Quantity of Heifers

Sufficient heifers are needed for normal replacement rate, planned expansion and the option to sell surplus heifers. This region needs to increase the number of heifers reared per 100 cows to satisfy there requirements. While data from the National Farm Survey show that 90 per cent dairy farms are using AI – the same data shows that not enough dairy replacement inseminations are being used. It takes approximately 5.5 straws to generate one milking heifer. Remember, half will repeat and half will be males before any losses are incurred.

Therefore, if you want 30 milking heifers in 2014, you need to use minimum of 165 straws this spring.

Synchronisation for Heifers

Well grown heifers (330kg HF) can be synchronised for breeding during April. The benefit is that they will calve compactly at the start of calving season and can produce early born heifer calves.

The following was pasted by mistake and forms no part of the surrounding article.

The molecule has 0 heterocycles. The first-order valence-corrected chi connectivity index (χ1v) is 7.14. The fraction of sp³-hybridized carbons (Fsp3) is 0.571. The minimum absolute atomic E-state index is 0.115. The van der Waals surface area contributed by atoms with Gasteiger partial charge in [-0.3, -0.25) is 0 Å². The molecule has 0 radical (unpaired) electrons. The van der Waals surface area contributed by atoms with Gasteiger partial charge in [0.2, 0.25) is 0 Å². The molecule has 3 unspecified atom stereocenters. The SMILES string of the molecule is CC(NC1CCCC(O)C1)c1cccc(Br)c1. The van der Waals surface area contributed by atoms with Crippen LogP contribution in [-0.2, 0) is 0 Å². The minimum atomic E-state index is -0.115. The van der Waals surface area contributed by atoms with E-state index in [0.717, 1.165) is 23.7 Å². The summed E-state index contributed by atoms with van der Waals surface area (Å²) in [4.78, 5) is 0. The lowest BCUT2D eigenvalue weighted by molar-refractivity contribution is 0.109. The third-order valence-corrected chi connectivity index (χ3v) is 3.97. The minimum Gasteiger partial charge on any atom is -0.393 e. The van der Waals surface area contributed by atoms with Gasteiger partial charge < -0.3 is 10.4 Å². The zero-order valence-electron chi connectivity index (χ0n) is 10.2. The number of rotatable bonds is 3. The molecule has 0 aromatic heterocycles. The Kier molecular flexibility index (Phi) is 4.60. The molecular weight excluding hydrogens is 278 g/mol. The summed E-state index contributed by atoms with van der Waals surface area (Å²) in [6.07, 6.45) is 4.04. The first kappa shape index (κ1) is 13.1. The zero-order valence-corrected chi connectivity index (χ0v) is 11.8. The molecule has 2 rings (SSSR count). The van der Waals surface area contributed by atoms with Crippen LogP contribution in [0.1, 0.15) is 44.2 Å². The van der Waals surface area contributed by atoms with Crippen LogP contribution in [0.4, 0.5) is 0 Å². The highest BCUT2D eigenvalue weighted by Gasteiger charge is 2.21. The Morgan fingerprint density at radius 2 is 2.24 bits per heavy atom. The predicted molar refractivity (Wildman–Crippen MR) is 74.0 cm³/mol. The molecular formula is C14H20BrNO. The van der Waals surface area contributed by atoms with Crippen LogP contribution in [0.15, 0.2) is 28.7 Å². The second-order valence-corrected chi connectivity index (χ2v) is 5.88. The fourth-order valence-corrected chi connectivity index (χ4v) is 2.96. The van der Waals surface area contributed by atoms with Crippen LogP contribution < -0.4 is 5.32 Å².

Prostaglandin synchronisation protocols work very well for heifers, but will not work in non-cycling heifers. The following protocol works:

  1. Tail paint all heifers and inseminate following observation of oestrus during the first 6 days of the breeding season.
  2. All heifers not inseminated in the first 6 days receive a prostaglandin injecting on day 7 and are inseminated following observation of oestrus in the next 3 -5 days.
  3. Heifers that failed to come into heat following the first injection of prostaglandin receive a second injection 10 days later.
  4. Heifers are again inseminated at a standing heat, or receive fixed time AI at 72 and 96h after the second injection.